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The Getty, the Broad and Now “the Cheech”?

Artwork featured in “Papel Chicano Dos: Works on Paper, from the Collection of Cheech Marin.” | Work by Chicano artist CiCi Segura Gonzalez
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Museum goer at “Papel Chicano Dos: Works on Paper, from the Collection of Cheech Marin” | Ed Fuentes
Museum goer at “Papel Chicano Dos: Works on Paper, from the Collection of Cheech Marin” | Ed Fuentes

Comedian, actor and Chicano art collector Richard “Cheech” Marin announced a proposal last week to convert the 1965 Riverside Public Library into a museum to house his collection of Chicano artworks. He wore shades to protect his eyes from the sun and to hide some tears from the crowd, touched by being offered a building to mark 30 years of advocacy and purchases.

“I have not even dreamed of this dream,” Marin said at the last week’s news conference with the city of Riverside, which owns the building, and the Riverside Art Museum, which will staff the museum to be named The Cheech Marin Center for Chicano Art, Culture and Industry. Or simply “the Cheech,” as Marin suggested. It’s a moniker with instant gravitas for a project that speaks to a cultural legacy.

Cheech Marin at the Riverside Public Library | Bebe Kropko
Bebe Kropko

“It was the hardest secret I ever had to keep in my life,” said Marin that morning.

“We couldn’t tell anyone,” recalls Melissa Richardson Banks, who shepherds Marin’s collection around the U.S. as an exhibition producer.

“I kept asking about the collection ...what his plans were for it," said Carolina Miranda, cultural reporter for the Los Angeles Times, who is writing a book on Marin. "He kept demurring. This was why."

Though the news was in stealth mode, talks may have started during his current exhibition of 65 works in “Papel Chicano Dos: Works on Paper, from the collection of Cheech Marin” at the Riverside Art Museum (RAM), which broke opening night attendance records in February. The exhibit’s opening month tripled the average admission numbers.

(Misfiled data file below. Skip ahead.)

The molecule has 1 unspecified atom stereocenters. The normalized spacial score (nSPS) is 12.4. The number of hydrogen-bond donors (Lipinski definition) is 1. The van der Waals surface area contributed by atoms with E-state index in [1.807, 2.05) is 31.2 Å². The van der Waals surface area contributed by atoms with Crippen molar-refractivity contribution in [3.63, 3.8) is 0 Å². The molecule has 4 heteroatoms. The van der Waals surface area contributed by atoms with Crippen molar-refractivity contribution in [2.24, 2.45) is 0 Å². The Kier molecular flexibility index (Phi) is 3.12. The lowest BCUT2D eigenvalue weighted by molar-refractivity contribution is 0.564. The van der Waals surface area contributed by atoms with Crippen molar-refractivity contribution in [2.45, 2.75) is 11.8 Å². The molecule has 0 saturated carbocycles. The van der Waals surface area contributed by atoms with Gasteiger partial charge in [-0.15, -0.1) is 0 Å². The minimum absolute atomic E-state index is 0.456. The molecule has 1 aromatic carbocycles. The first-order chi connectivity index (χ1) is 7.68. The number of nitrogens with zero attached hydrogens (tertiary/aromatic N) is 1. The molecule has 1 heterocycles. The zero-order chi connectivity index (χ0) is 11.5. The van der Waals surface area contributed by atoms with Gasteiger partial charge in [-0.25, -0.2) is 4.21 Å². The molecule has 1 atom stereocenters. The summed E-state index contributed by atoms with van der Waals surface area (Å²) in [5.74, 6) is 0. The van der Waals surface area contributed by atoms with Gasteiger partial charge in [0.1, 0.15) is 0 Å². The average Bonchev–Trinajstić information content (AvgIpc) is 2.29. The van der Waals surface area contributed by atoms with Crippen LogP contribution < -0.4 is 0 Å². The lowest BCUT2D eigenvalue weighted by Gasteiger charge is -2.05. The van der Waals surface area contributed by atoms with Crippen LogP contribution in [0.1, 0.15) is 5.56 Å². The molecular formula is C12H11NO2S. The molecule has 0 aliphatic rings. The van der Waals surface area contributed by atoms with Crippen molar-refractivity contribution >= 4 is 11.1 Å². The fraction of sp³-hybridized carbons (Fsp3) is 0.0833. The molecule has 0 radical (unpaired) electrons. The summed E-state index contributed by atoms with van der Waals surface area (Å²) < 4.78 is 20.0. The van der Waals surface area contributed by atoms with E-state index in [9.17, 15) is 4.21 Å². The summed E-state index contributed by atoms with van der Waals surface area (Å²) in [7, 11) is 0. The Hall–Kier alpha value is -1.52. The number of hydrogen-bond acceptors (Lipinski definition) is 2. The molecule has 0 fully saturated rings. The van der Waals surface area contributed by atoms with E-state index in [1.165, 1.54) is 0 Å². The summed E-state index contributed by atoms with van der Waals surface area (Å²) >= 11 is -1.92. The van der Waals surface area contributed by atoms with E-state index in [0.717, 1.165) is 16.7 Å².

“Cheech Marin has assembled a brilliant collection of work by Chicano artists and is so very generous in his willingness to share them,” said Todd Wingate, RAM’s Curator of Exhibitions and Collections, in a news release. He goes on to note how a unique relationship was building. During the run, Marin donated 26 archival-quality prints from his collection to RAM.

“I pledge $1,000,” someone in the audience shouted during the press conference, an early step in raising an estimated $5 million needed to convert the library into a museum (A new Riverside Public Library is scheduled to be constructed a few blocks away). A memorandum of understanding will be presented to the Riverside City Council on May 16, and when, or if, approved, the Riverside Art Museum and the city will have a year to present cost estimates for the renovation of the library building and operating expenses.

“It was a private collection because no other museum was collecting it,” said Marin, adding that a museum is not just about continuing his life’s work positioning Chicano Art as an American art movement, but to create a research site dedicated to the prints, sculptures, illustrations and paintings that make up the collection.

Marin confirmed this a few days later, still buzzing from the early reaction about the news:” Out of the blue the building was offered,” he said before recreating his reaction to the city’s proposal. “Yea,” he said with a pause that belied the rush of big ideas that came to his head immediately. “I think I can do that.”

“The area has a 50 percent Latino population, with institutions of higher learning,” he adds, and says the center will allow scholastic appreciation of the cultural aspect of the collection and the region.